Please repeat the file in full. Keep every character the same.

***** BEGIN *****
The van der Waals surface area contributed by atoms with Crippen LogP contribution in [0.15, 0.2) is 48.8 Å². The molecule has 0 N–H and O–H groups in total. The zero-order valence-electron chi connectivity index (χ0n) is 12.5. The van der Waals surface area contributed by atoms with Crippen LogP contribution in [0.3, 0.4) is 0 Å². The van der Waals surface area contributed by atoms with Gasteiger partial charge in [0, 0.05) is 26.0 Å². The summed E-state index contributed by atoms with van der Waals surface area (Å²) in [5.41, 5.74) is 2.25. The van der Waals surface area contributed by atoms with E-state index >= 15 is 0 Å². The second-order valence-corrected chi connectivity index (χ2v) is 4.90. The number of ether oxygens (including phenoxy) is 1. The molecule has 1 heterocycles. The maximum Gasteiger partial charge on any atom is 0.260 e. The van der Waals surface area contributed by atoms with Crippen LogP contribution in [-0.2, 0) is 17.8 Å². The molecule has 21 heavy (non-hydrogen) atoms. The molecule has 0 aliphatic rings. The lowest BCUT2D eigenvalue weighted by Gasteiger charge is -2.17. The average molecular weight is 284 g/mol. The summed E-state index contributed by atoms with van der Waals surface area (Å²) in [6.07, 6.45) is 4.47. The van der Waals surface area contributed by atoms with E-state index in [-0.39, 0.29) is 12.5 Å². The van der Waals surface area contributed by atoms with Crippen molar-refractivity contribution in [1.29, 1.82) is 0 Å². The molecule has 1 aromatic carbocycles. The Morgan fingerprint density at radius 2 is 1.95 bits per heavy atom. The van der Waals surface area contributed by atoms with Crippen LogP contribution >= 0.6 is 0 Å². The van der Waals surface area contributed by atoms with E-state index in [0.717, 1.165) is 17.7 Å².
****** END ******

The van der Waals surface area contributed by atoms with Crippen LogP contribution in [0.15, 0.2) is 48.8 Å². The molecule has 0 N–H and O–H groups in total. The zero-order valence-electron chi connectivity index (χ0n) is 12.5. The van der Waals surface area contributed by atoms with Crippen LogP contribution in [0.3, 0.4) is 0 Å². The van der Waals surface area contributed by atoms with Gasteiger partial charge in [0, 0.05) is 26.0 Å². The summed E-state index contributed by atoms with van der Waals surface area (Å²) in [5.41, 5.74) is 2.25. The van der Waals surface area contributed by atoms with E-state index >= 15 is 0 Å². The second-order valence-corrected chi connectivity index (χ2v) is 4.90. The number of ether oxygens (including phenoxy) is 1. The molecule has 1 heterocycles. The maximum Gasteiger partial charge on any atom is 0.260 e. The van der Waals surface area contributed by atoms with Crippen LogP contribution in [-0.2, 0) is 17.8 Å². The molecule has 21 heavy (non-hydrogen) atoms. The molecule has 0 aliphatic rings. The lowest BCUT2D eigenvalue weighted by Gasteiger charge is -2.17. The average molecular weight is 284 g/mol. The summed E-state index contributed by atoms with van der Waals surface area (Å²) in [6.07, 6.45) is 4.47. The van der Waals surface area contributed by atoms with E-state index in [-0.39, 0.29) is 12.5 Å². The van der Waals surface area contributed by atoms with Crippen molar-refractivity contribution in [1.29, 1.82) is 0 Å². The molecule has 1 aromatic carbocycles. The Morgan fingerprint density at radius 2 is 1.95 bits per heavy atom. The van der Waals surface area contributed by atoms with Crippen LogP contribution >= 0.6 is 0 Å². The van der Waals surface area contributed by atoms with E-state index in [0.717, 1.165) is 17.7 Å².